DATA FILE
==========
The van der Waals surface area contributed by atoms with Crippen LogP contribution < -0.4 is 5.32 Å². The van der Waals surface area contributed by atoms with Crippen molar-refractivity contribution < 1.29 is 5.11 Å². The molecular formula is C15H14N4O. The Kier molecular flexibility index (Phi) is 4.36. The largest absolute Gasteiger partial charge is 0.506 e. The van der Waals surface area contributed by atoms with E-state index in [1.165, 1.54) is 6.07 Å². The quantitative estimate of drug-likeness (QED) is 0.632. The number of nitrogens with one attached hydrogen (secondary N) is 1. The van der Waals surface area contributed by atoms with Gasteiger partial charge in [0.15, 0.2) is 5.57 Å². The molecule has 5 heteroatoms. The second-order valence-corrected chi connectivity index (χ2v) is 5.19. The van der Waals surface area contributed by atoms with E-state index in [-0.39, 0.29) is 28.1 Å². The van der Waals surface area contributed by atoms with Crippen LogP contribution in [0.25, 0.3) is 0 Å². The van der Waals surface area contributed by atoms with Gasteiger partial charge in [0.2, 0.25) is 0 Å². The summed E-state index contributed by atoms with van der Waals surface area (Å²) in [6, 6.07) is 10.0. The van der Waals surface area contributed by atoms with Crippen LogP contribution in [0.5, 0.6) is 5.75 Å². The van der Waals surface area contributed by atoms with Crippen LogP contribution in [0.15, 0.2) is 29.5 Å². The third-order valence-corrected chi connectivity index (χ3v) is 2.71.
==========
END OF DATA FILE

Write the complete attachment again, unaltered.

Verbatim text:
The van der Waals surface area contributed by atoms with Crippen LogP contribution < -0.4 is 5.32 Å². The van der Waals surface area contributed by atoms with Crippen molar-refractivity contribution < 1.29 is 5.11 Å². The molecular formula is C15H14N4O. The Kier molecular flexibility index (Phi) is 4.36. The largest absolute Gasteiger partial charge is 0.506 e. The van der Waals surface area contributed by atoms with E-state index in [1.165, 1.54) is 6.07 Å². The quantitative estimate of drug-likeness (QED) is 0.632. The number of nitrogens with one attached hydrogen (secondary N) is 1. The van der Waals surface area contributed by atoms with Gasteiger partial charge in [0.15, 0.2) is 5.57 Å². The molecule has 5 heteroatoms. The second-order valence-corrected chi connectivity index (χ2v) is 5.19. The van der Waals surface area contributed by atoms with E-state index in [-0.39, 0.29) is 28.1 Å². The van der Waals surface area contributed by atoms with Crippen LogP contribution in [0.25, 0.3) is 0 Å². The van der Waals surface area contributed by atoms with Gasteiger partial charge in [0.2, 0.25) is 0 Å². The summed E-state index contributed by atoms with van der Waals surface area (Å²) in [6, 6.07) is 10.0. The van der Waals surface area contributed by atoms with Crippen LogP contribution in [0.5, 0.6) is 5.75 Å². The van der Waals surface area contributed by atoms with Crippen LogP contribution in [0.15, 0.2) is 29.5 Å². The third-order valence-corrected chi connectivity index (χ3v) is 2.71.